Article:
The Biologist and Botanist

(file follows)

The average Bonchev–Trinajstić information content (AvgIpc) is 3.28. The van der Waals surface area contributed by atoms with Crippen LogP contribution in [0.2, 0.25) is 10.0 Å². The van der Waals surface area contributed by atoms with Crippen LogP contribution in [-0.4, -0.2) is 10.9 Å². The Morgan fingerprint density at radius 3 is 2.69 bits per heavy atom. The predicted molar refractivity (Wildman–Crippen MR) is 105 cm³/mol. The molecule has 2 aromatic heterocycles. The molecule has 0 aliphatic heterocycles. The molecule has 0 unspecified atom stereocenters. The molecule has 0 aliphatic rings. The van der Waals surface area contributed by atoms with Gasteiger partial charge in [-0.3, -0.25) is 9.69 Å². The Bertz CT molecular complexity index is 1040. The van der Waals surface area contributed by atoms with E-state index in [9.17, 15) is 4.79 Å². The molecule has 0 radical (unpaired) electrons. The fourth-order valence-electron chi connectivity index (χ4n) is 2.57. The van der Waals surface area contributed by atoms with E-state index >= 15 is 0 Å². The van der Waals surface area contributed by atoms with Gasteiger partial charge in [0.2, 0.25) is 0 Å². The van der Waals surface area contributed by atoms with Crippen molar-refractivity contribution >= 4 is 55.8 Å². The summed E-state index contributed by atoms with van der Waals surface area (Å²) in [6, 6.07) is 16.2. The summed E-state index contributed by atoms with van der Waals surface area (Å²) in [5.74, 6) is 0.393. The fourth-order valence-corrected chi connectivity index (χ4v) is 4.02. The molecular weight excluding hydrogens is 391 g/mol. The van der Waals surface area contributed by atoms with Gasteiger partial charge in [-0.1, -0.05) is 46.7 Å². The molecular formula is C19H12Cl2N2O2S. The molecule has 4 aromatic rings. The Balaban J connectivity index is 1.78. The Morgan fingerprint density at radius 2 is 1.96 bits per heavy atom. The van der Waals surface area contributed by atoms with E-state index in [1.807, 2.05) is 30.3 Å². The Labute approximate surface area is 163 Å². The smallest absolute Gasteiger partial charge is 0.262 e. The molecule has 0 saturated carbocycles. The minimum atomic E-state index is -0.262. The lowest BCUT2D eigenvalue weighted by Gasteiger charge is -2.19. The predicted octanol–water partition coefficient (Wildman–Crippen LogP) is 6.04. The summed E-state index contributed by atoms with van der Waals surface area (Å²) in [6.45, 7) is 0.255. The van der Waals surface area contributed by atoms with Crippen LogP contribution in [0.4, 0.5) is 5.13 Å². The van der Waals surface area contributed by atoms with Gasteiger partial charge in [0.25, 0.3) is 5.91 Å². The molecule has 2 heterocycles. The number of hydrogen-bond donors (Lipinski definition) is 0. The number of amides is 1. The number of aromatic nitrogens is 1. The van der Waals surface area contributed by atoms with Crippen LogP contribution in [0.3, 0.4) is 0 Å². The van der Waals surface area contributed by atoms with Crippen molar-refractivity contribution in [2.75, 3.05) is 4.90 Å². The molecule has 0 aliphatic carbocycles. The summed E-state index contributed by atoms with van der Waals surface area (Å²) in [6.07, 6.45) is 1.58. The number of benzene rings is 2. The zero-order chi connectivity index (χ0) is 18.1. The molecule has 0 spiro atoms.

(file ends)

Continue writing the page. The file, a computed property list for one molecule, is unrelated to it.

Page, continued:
The young Hungarian biologist was 26 when he arrived in the US with his wife in February 1958. It was with the help of the IRC that he left Vienna where he was a researcher at the university. The Vienna-based representative of the Academy of Natural Sciences convinced him to apply for an entry visa to the United States as his expertise would be highly appreciated there. Finally, he received a so called parole visa, granted for urgent humanitarian reasons, to enter the country, and despite the persuasion and the invitation, at first he had difficulties finding employment. Finally, he got a job in the Medical Centre of the New York University, where he participated in experiments in microbiology, researching the basic structure of biological organisms. A few years later a paper he wrote with an American colleague on the basic building blocks of life that can be found in space attracted much attention worldwide. This was among the first scientific papers stating that in meteorites in space many particles and elements are present that are essential in the formation of life. Space research being a priority in the US at the time, this discovery generated much attention and interest and also sparked off intense debates in scientific circles. Many thought that the compounds Claus and his co-author found could have formed in an inorganic, chemical process and did not prove that there was life in space. Nevertheless, the Committee, in its letter to the president of the United States in 1966, claimed that had the Hungarian scientist not been rescued and brought to the States, pioneering discoveries like this might have come years later. The Hungarian biologist later was also a recognised ecologist researcher.